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Nutrition at the heart of the Government’s food policy

The National Heart Foundation of Australia has been asked by the Gillard Government to help the food industry improve the nutritional value in our food.

Dr Lyn Roberts, National CEO of the Heart Foundation, said the organisation would provide the Government with information to help set Government targets for industry in reducing saturated fat and salt.

We re providing nutrition information on a range of important food categories such as bread, breakfast cereal, simmer sauces, processed meat and more recently we provided data on soups, Dr Roberts said. The Heart Foundation, through our Tick Program, has more than 22 years experience in monitoring the food industry.

We re very pleased to be a part of the Food and Health Dialogue a coalition comprising food industry, supermarket retailers, health groups and Government who are working together to bring about nutrient improvements to the foods Australians eat most often.

Foods will be improved by key companies reaching agreed targets and timelines for reducing salt and saturated fat in the foods we eat.

By working together we can achieve the sort of widespread nutrition improvements, required to make Australians healthier, that cannot be achieved by one group in isolation, said Dr Roberts.

While we re very pleased to use our expertise with this work, we d also like to see the Government do more to make our food healthier.

Specifically, we d like to see the Food and Health Dialogue be better resourced and do more active monitoring of food available in our supermarkets.

Diets high in salt and saturated fat can lead to high blood pressure and high blood cholesterol both risk factors for heart disease, which is Australia s number one killer.

As part of the Food and Health Dialogue, Australian food companies have recently agreed to reduce the salt in pasta sauces, Indian-style sauces and other simmer sauces by 15% by 2014.

Cooking sauces are an important category to target for reformulation. Australia s households are very busy and families are always looking for quick and tasty ways to get nutritious foods on the table, which is why these types of sauces are so popular.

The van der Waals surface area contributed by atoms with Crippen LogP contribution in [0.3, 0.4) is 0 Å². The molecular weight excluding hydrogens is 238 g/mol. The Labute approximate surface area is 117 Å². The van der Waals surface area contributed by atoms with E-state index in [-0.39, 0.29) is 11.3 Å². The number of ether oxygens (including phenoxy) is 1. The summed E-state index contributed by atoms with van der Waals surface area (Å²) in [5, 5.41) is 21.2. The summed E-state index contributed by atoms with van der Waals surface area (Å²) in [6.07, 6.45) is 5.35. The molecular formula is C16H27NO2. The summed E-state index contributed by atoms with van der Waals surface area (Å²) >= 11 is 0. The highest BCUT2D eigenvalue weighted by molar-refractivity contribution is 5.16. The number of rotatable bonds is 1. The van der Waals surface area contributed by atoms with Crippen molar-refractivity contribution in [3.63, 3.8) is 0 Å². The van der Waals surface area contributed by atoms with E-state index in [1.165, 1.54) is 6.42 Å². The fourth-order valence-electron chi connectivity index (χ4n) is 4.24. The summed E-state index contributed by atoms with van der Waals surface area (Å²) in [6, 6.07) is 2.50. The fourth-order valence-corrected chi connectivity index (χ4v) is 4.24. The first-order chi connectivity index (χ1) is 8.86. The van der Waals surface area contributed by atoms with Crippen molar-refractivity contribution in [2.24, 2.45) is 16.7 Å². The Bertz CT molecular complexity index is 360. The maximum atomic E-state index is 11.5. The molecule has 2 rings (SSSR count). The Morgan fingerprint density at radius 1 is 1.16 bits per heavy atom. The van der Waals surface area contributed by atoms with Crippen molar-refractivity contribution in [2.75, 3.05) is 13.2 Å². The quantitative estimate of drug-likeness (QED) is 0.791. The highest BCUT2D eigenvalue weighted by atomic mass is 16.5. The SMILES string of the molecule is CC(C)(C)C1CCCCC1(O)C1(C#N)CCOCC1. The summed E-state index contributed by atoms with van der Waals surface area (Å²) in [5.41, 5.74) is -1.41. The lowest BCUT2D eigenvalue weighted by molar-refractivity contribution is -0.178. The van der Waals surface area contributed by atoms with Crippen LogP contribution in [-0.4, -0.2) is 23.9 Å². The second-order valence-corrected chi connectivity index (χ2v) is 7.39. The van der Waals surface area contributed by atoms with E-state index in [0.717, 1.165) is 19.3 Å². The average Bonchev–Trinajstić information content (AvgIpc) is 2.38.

But with sauces providing up to 70% of your day s sodium in just one meal, this popular and simple option can easily lead to salt overload. That s why it s so important that gradual salt reduction is phased in right across the category, she said.

Food companies participating in the Dialogue will provide the Government with annual reports of sales data and product composition to enable ongoing monitoring of progress towards the commitments and reporting of the actual amount (tonnes) of salt and saturated fat removed from our foods each year.

We know that food innovation and reformulation works. Similar strategies in the UK, where the Government is working with the food industry and retailers, have shown impressive results, Dr Roberts said.

In Britain the overall amount of salt consumed by adults has fallen by approximately 10%, a reduction that experts have found could save more than 6,000 lives a year. Companies in the Dialogue recognise that salt is widely used across the food supply and are committed to reducing Australian salt intakes.

Some companies have been reducing the salt and saturated fat content of some of their products for years through  reformulation. Now wider commitments are being made to build on these efforts to improve the nutritional health of all Australians, said Dr Roberts.

The Heart Foundation has seen the dramatic improvements that are possible to the foods we eat through its work with the Tick Program and participating food companies reducing the salt, saturated and trans fat and energy and increasing the amount of fibre, wholegrain, fruit and vegetable content.

We are excited to see some parts of this work applied more broadly to the foods we buy in the supermarket and while there is much more to be done, we remain very optimistic about the potential for success of this Australian-first collaboration, she said.
 

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